It’s not always easy to stick to your moral compass, but if it points north – towards decolonization and liberation – it will most likely guide you through the fog of poisonous propaganda.
It is difficult to maintain your moral sense when the society to which you belong – leaders and media alike – takes over and expects you to share with it the same righteous fury with which it reacted to the events of last Saturday, the 7th. october.
There is only one way to resist the temptation to join them: if you have understood, at some point in your life – even as a Jewish citizen of Israel – the colonial nature of Zionism and if you were horrified by his policies against the indigenous people of Palestine.
If you are aware of this, you will not procrastinate, even if the poison messages describe Palestinians as animals or “human animals”. These same people insist on describing what happened last Saturday as a “Holocaust”, thereby abusing the memory of a great tragedy.
These sentiments are conveyed, day and night, by the Israeli media and politicians.
It is this moral sense that has led me and other members of our society to support the Palestinian people in every possible way; and which allows us, at the same time, to admire the courage of the Palestinian fighters who seized a dozen military bases, overcoming the most powerful army in the Middle East.
Furthermore, people like me cannot help but ask questions about the moral or strategic value of some of the actions that accompanied this operation. Because we have always supported the decolonization of Palestine, we knew that the longer Israeli oppression continued, the less likely the liberation struggle would be “sterilized” – as has been the case in all liberation struggles. righteous people of the past, all over the world.
That doesn’t mean we shouldn’t keep an eye on the bigger picture, even for a minute. This picture is that of a colonized people fighting for their survival, at a time when their oppressors have elected a government determined to accelerate the destruction, even elimination, of the Palestinian people – or even of their claim to be a people.
Hamas had to act, and quickly.
It is difficult to express these counter-arguments because Western media and politicians have aligned themselves with the Israeli discourse and its narrative, however problematic it may be.
I wonder how many of those who decided to dress the Parliament in London and the Eiffel Tower in Paris in the colors of the Israeli flag really understand how this seemingly symbolic gesture is received in Israel.
Even liberal Zionists, with a modicum of decency, interpreted this act as a total absolution of all crimes committed by Israelis against the Palestinian people since 1948, and therefore as carte blanche to continue the genocide that Israel is perpetrating against the population of Gaza.
Fortunately, the events of recent days have provoked different reactions.
As in the past, large sections of Western civil societies are not easily fooled by this hypocrisy, which has already manifested itself in the case of Ukraine.
Many people know that since June 1967, a million Palestinians have been imprisoned at least once in their lives. And with imprisonment comes abuse, torture and permanent detention without trial.
These same people also know the horrible reality that Israel created in the Gaza Strip when it sealed off the region, imposing a hermetic siege, starting in 2007, accompanied by the incessant killing of children in the occupied West Bank.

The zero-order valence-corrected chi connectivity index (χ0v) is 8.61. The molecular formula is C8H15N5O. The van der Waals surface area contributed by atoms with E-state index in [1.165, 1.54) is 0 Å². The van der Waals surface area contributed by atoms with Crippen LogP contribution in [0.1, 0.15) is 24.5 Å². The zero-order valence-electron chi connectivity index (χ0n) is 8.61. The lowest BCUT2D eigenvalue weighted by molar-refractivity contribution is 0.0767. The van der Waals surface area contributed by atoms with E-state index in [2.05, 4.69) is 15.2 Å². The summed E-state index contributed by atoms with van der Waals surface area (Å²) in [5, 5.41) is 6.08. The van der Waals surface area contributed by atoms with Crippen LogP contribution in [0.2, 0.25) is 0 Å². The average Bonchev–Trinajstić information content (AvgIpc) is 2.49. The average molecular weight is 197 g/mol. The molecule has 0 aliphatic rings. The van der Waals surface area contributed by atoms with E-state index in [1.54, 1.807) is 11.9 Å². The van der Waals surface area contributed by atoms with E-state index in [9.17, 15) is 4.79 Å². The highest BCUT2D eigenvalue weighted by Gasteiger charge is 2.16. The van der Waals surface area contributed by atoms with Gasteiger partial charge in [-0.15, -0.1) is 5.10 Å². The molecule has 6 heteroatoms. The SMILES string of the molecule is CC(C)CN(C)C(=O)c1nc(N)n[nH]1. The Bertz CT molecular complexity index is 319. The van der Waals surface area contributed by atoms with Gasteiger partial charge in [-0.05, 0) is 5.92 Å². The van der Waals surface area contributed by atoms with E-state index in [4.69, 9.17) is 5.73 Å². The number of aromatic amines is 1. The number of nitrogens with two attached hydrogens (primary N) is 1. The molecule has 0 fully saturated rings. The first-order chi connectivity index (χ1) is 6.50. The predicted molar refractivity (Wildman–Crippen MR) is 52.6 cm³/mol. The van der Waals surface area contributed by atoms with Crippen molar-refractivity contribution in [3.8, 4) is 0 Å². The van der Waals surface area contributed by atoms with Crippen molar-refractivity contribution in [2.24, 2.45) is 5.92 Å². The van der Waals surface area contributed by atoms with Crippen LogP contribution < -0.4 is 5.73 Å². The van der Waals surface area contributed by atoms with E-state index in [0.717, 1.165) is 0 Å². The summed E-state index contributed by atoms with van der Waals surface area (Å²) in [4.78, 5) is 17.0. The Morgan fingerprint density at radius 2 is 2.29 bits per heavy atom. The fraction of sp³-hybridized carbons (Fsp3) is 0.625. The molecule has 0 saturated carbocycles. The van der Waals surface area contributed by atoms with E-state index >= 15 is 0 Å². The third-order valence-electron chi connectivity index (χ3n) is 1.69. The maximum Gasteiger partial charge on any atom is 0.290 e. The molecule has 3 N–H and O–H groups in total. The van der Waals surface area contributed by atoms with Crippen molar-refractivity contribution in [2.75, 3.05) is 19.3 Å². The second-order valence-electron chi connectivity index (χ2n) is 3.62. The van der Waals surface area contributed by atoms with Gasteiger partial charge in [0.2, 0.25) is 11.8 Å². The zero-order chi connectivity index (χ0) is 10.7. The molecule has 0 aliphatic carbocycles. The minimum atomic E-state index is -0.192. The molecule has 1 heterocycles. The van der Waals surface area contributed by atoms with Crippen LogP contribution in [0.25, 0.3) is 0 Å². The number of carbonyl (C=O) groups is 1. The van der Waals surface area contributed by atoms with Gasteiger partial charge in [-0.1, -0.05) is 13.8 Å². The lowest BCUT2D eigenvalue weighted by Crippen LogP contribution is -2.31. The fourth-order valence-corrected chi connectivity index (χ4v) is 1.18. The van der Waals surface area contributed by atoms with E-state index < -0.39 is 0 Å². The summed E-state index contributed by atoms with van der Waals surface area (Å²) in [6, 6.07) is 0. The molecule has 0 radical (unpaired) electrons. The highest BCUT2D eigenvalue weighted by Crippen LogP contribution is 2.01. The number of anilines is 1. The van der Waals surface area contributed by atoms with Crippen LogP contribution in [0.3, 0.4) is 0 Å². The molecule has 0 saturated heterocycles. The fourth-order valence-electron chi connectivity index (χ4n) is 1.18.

This violence is not a new phenomenon, since it has been the permanent face of Zionism since the creation of Israel in 1948.
Thanks to this same civil society, my dear Israeli friends, your government and media will ultimately be wrong, because they will not be able to claim the role of victims, receive unconditional support and get away with their crimes.
The bigger picture will eventually emerge, despite the bias inherent in Western media.
The big question, however, is this: my Israeli friends, will you be able to see this same big picture clearly? Despite years of large-scale indoctrination and manipulation?
And, no less importantly, will you be able to learn the other important lesson – the one from recent events – that force alone cannot balance a just regime on the one hand and an immoral political project on the other?
But there is an alternative. In fact, there has always been one:
A de-Zionized, liberated and democratic Palestine, from the river to the sea; a Palestine that will welcome refugees and build a society that does not discriminate on the basis of culture, religion or ethnicity.
This new state would strive to correct, as far as possible, the ills of the past, in terms of economic inequality, theft of property and denial of rights. This could herald a new era for the entire Middle East.
It is not always easy to stick to your moral compass, but if it points north – towards decolonization and liberation – then it will most likely guide you through the fog of poisonous propaganda, hypocritical policies and inhumanity, often perpetrated in the name of “our shared Western values”.
The Palestine Chronicle – Translation: Chronicle of Palestine – Lotfallah
Author: Ilan Pappe
* Ilan Pappé is a professor at the University of Exeter. He was previously a lecturer in political science at the University of Haifa. He is the author of The Ethnic Cleansing of Palestine, The Modern Middle East, A History of Modern Palestine: One Land, Two Peoples, and Ten Myths about Israel.
Pappé is described as one of Israel’s “new historians” who, since the publication of declassified documents by the British and Israeli governments in the early 1980s, have rewritten the history of Israel’s creation in 1948.
His Facebook accounts and Twitter.